It should be noted that the above described procedure does not recompute the value of the estimate voltage that has been computed previously. For example, once the value of the estimate voltage at points 48 and 46 has been computed in the process of computing point 45, those computations are not repeated. To that extent, this procedure is computationally efficient. The lack of uniformity, however, in the manner with which various comparisons are made (i.e., sometimes preceded by a computation, and sometimes not) presents a more difficult task to those who wish to realize a purely hardware implementation for an encoder employing the method of this invention. Most hardware designers prefer to do the same computation many times over than to do different computations a fewer number of times. With this in mind, a simplified procedure is presented below which also implements the method of this invention. This procedure is pictorially described by the flow chart of FIG. 3.
The flow chart of FIG. 3 is entered at "start" with the apriori knowledge of the beginning and end points of the first segment of the input signal, the value of the input signal at any point within the segment, and the value of the estimate voltage at the beginning of the segment. Block 100 determines the gradient of the input signal within the segment, establishes the value of D, and computes the value of the estimate voltage at the end of the computational interval. In other words, block 100 computes the trajectory of the estimate voltage. The trajectory developed by block 100 is compared in block 101 to the input signal to determine whether the trajectory is too steep. By "too steep" it is meant that the estimate voltage is too low when the input signal has a negative gradient, or is too high when the input signal has a positive gradient. When the trajectory is too steep, control transfers to block 102 which tests whether the fitting interval has collapsed to a single clock cycle. When the fitting interval is determined to be greater than one cycle, block 103 redefines the end point of the fitting interval to be halfway between the beginning of the fitting interval and the end of the fitting interval before its redefinition, and transfers control back to block 100. When it is determined that the fitting interval has collapsed to a single clock cycle, a selection of the bit best fitting the input signal is made in block 104 and control is relinquished to block 106. When it is determined in block 101 that the trajectory is not too steep, a sequence of D-valued bits is accepted for the fitting interval (in block 105) and control is relinquished to block 106. In block 106, a new computational interval is determined by defining the beginning of the new computational interval to coincide with the end of the previous computational interval and defining the end of the computational interval to be the next peak in the input signal. From block 106 control is again transferred to block 100.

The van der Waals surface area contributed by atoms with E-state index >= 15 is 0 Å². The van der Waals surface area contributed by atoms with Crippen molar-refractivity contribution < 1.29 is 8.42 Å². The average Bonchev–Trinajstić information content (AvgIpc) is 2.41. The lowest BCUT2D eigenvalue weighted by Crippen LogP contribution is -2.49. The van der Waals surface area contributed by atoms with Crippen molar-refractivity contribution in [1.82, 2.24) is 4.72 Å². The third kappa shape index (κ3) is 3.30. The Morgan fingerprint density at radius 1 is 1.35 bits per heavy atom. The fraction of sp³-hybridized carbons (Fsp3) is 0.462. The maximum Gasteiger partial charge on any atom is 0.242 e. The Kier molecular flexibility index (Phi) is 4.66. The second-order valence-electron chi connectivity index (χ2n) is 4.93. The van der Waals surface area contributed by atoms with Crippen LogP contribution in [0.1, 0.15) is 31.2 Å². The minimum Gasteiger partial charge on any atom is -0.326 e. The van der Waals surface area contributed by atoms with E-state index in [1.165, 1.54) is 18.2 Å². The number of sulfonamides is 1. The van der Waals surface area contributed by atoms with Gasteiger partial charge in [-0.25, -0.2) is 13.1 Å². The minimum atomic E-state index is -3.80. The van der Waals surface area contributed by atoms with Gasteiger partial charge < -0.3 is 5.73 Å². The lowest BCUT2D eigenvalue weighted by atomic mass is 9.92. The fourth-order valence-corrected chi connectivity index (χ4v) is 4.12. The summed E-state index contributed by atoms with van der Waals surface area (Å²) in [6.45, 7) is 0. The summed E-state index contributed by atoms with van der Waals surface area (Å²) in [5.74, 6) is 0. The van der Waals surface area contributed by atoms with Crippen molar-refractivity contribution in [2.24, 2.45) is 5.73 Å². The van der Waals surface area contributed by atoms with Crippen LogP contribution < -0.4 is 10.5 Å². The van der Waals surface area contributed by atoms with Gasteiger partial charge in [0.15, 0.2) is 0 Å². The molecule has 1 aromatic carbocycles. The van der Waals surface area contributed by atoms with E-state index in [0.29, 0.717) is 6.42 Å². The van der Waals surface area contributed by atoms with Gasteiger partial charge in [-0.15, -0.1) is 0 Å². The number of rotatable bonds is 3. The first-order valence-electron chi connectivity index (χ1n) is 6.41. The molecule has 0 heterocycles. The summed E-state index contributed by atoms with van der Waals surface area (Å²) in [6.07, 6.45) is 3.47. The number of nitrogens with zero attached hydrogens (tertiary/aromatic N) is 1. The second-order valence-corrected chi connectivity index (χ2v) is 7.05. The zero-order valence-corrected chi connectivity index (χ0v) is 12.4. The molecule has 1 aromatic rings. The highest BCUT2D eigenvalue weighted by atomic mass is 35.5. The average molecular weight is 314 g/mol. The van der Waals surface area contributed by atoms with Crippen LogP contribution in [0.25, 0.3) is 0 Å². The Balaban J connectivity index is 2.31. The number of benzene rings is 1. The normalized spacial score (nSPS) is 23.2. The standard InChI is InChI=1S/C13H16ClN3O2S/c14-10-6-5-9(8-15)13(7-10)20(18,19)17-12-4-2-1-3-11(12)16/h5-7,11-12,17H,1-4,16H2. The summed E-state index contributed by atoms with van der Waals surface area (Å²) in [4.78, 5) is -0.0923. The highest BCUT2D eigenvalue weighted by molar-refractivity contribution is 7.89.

The input signal of FIG. 1 has been encoded in accordance with the method of this invention, and the resulting estimate signal, 30, is shown in FIG. 4 together with signals 10 and 20. From FIG. 4 it can be seen that estimate signal 30 approximates signal 10 to a better degree than does signal 20.
Throughout the specification, the discussion has been centered on developing an improved estimate signal. This estimate signal, however, is developed from the bit strings generated by the delta modulator encoding process; and these bit strings, concatenated, form the bit stream output of the modulator. Thus, the estimate voltage developed within the modulator is identical to the voltage developed by a delta modulation decoder, or demodulator, and for that reason, the degree of fit of the estimate voltage directly relates to the fidelity of the decoded signal.
3.1 A software-based implementation.
The disclosed method, as indicated previously, can be implemented in a software controlled microprocessor or in a hardware oriented apparatus.